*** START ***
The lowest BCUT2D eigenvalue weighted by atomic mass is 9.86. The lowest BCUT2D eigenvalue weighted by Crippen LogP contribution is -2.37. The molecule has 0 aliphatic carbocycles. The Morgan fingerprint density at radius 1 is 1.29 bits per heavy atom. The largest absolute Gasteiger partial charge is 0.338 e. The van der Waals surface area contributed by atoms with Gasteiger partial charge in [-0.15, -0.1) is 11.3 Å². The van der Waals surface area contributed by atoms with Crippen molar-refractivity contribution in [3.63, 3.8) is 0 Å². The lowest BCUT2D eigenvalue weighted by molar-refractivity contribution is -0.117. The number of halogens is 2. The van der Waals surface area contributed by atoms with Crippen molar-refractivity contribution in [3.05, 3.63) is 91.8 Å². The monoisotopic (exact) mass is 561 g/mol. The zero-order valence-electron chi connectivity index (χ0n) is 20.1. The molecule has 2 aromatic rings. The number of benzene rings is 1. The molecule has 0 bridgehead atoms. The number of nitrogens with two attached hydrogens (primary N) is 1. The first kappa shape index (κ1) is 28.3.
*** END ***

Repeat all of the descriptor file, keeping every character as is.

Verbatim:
The lowest BCUT2D eigenvalue weighted by atomic mass is 9.86. The lowest BCUT2D eigenvalue weighted by Crippen LogP contribution is -2.37. The molecule has 0 aliphatic carbocycles. The Morgan fingerprint density at radius 1 is 1.29 bits per heavy atom. The largest absolute Gasteiger partial charge is 0.338 e. The van der Waals surface area contributed by atoms with Gasteiger partial charge in [-0.15, -0.1) is 11.3 Å². The van der Waals surface area contributed by atoms with Crippen molar-refractivity contribution in [3.63, 3.8) is 0 Å². The lowest BCUT2D eigenvalue weighted by molar-refractivity contribution is -0.117. The number of halogens is 2. The van der Waals surface area contributed by atoms with Crippen molar-refractivity contribution in [3.05, 3.63) is 91.8 Å². The monoisotopic (exact) mass is 561 g/mol. The zero-order valence-electron chi connectivity index (χ0n) is 20.1. The molecule has 2 aromatic rings. The number of benzene rings is 1. The molecule has 0 bridgehead atoms. The number of nitrogens with two attached hydrogens (primary N) is 1. The first kappa shape index (κ1) is 28.3.